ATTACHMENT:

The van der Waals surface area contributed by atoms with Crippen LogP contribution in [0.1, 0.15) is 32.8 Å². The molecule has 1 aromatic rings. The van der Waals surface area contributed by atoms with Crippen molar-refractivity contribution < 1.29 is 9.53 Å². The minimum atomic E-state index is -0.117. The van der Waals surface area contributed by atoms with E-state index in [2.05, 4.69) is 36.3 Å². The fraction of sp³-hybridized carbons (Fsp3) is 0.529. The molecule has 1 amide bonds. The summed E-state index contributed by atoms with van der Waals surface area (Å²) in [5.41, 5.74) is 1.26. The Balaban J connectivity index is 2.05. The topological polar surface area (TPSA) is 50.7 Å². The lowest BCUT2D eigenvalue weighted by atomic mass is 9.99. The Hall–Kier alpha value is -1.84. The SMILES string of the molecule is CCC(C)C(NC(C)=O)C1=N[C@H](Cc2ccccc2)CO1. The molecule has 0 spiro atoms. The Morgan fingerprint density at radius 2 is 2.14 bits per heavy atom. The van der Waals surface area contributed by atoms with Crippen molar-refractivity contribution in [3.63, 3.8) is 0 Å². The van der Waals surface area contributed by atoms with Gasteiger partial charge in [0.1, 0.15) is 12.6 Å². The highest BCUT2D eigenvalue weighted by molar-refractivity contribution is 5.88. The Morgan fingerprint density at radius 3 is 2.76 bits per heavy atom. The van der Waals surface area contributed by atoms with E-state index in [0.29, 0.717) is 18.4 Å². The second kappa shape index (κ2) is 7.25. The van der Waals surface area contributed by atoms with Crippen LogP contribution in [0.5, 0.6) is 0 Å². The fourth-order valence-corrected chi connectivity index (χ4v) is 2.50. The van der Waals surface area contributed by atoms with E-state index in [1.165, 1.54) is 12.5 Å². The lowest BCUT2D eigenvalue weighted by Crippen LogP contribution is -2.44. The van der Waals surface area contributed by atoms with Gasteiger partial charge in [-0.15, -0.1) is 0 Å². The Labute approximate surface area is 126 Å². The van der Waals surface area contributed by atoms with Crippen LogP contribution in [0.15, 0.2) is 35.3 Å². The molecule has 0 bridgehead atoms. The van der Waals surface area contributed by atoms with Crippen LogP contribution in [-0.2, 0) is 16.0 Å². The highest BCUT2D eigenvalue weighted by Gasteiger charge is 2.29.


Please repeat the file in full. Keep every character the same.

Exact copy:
The van der Waals surface area contributed by atoms with Crippen LogP contribution in [0.1, 0.15) is 32.8 Å². The molecule has 1 aromatic rings. The van der Waals surface area contributed by atoms with Crippen molar-refractivity contribution < 1.29 is 9.53 Å². The minimum atomic E-state index is -0.117. The van der Waals surface area contributed by atoms with E-state index in [2.05, 4.69) is 36.3 Å². The fraction of sp³-hybridized carbons (Fsp3) is 0.529. The molecule has 1 amide bonds. The summed E-state index contributed by atoms with van der Waals surface area (Å²) in [5.41, 5.74) is 1.26. The Balaban J connectivity index is 2.05. The topological polar surface area (TPSA) is 50.7 Å². The lowest BCUT2D eigenvalue weighted by atomic mass is 9.99. The Hall–Kier alpha value is -1.84. The SMILES string of the molecule is CCC(C)C(NC(C)=O)C1=N[C@H](Cc2ccccc2)CO1. The molecule has 0 spiro atoms. The Morgan fingerprint density at radius 2 is 2.14 bits per heavy atom. The van der Waals surface area contributed by atoms with Crippen molar-refractivity contribution in [3.63, 3.8) is 0 Å². The van der Waals surface area contributed by atoms with Gasteiger partial charge in [0.1, 0.15) is 12.6 Å². The highest BCUT2D eigenvalue weighted by molar-refractivity contribution is 5.88. The Morgan fingerprint density at radius 3 is 2.76 bits per heavy atom. The van der Waals surface area contributed by atoms with E-state index in [0.29, 0.717) is 18.4 Å². The second kappa shape index (κ2) is 7.25. The van der Waals surface area contributed by atoms with Crippen LogP contribution in [0.5, 0.6) is 0 Å². The fourth-order valence-corrected chi connectivity index (χ4v) is 2.50. The van der Waals surface area contributed by atoms with E-state index in [1.165, 1.54) is 12.5 Å². The lowest BCUT2D eigenvalue weighted by Crippen LogP contribution is -2.44. The van der Waals surface area contributed by atoms with Gasteiger partial charge in [-0.15, -0.1) is 0 Å². The Labute approximate surface area is 126 Å². The van der Waals surface area contributed by atoms with Crippen LogP contribution in [0.15, 0.2) is 35.3 Å². The molecule has 0 bridgehead atoms. The van der Waals surface area contributed by atoms with Crippen LogP contribution in [-0.2, 0) is 16.0 Å². The highest BCUT2D eigenvalue weighted by Gasteiger charge is 2.29.